David Limbaugh has written a book that departs dramatically from his recent tomes on the worst excesses of the Obama presidency. "Jesus On Trial: A Lawyer Affirms the Truth of the Gospel" explores his journey of faith, from believer to non-believer and back.
"Rush and I were raised in a great Midwest Christian family. We went to church every Sunday. Our parents raised us right so I'm not blaming them. I'm blaming myself for the message not sticking," he says.
As it has for so many, his faith faded away in college. Faith was replaced by skepticism. Limbaugh wants it understood that his intention is not to ridicule skeptics. "I used to be one. But at some point I realized it was foolish and arrogant of me to pretend to form final conclusions about the Bible and Jesus Christ when I hadn't begun to seriously study Scripture or Christian doctrine. ... So I resolved to examine the evidence."
His book assembles like a legal brief establishing empirical evidence for the existence of Christ and the validity of the Bible as the Word of God, woven together over centuries into a coherent "divine conspiracy." His search for evidence impressed upon him that "mainstream culture's disdain for the intellectual integrity of Christianity is unwarranted, and its conceited assumption that Christian beliefs are a product of blind faith, bereft of reason and intellect, is completely false."
A book of this nature should be applauded. But many won't.
The left sneered at "Fox and Friends" granting any airtime for this book and this author. The site Crooks and Liars charged, "Limbaugh obviously has an agenda, just like his brother. He seeks to label the Black President and his godless liberal followers as the reason for all our problems."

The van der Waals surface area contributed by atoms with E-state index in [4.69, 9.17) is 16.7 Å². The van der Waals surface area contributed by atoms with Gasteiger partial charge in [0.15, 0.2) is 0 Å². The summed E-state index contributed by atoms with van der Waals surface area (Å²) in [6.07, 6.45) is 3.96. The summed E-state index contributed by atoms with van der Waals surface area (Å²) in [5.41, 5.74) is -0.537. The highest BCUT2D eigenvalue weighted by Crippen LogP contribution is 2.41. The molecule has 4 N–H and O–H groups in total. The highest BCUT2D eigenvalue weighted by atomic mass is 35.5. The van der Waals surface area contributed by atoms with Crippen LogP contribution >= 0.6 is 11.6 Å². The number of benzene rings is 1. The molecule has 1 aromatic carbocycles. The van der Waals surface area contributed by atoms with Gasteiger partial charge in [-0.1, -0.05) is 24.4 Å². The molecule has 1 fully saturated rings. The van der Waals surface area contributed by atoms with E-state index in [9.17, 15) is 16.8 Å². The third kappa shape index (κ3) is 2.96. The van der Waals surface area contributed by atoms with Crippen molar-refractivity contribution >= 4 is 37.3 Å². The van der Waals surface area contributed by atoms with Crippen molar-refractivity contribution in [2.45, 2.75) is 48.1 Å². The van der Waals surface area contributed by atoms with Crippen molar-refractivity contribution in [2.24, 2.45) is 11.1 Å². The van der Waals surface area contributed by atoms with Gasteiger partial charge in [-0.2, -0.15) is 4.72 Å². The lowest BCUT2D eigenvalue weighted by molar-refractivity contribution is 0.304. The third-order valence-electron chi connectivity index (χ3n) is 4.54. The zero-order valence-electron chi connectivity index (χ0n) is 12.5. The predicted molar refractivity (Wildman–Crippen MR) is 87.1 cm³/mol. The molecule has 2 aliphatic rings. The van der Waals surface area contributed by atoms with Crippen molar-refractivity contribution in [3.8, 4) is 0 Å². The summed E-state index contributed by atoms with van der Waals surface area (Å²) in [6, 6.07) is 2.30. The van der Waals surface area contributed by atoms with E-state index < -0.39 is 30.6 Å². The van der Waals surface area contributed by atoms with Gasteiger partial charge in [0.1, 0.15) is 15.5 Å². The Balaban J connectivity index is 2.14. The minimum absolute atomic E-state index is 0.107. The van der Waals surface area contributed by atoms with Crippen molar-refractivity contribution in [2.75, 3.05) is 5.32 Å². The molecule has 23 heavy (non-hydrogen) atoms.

But there is no "Obama" in the index of this book. It's a book with an eye on the eternal, not the ephemeral. But he does report there is a problem with Christianity and the culture.
There are too many believers "idling in intellectual neutral" as children are bombarded with secular indoctrination, from the schools to our news and entertainment media, all of which glamorize secularism and disparage Christianity.
We recently protested the so-called "Adult Swim" channel for its show "Black Jesus," where the Son of God is transformed into a black man who smokes marijuana and swears like a sailor, telling one skeptic, "I still love your bitch ass, fool."
Our media rage against plans to burn a Quran, but largely ignored it when Satanists planned a "Black Mass" mocking the Catholic celebration of the Eucharist at Harvard, the supposed center of tolerance. There is also a "Black Mass" planned for this month in a theater at the Oklahoma City Civic Center. The Satanic group was forced to return a stolen consecrated host -- the body of Christ, for Catholics. (They routinely urinate on the host or otherwise defile it.) But the show is still expected to go on, an open celebration of worship of Supreme Evil. Yawn.
These fanatics are also trying to place a statue of Satan in the state capital to protest official recognition of the Ten Commandments. The guttersnipes at the Gawker website were thrilled: "Hard-chargin' Satanists have a mockup of a monument to the dark lord (and two rapt kids) that they plan to display in front of the Oklahoma statehouse. And other than being evil, it's pretty boss."
Limbaugh notes the left declares it doesn't want government to "take a side" and endorse religion. But they very clearly take a side, routinely agitating for schools and other government entities to scrub every mention of religion out of the public sphere. A Tennessee high school student who was sent to the principal's office for saying "bless you" to another student who sneezed.
Religion really is on trial in America. Christians are being persecuted. So David Limbaugh's book is timely.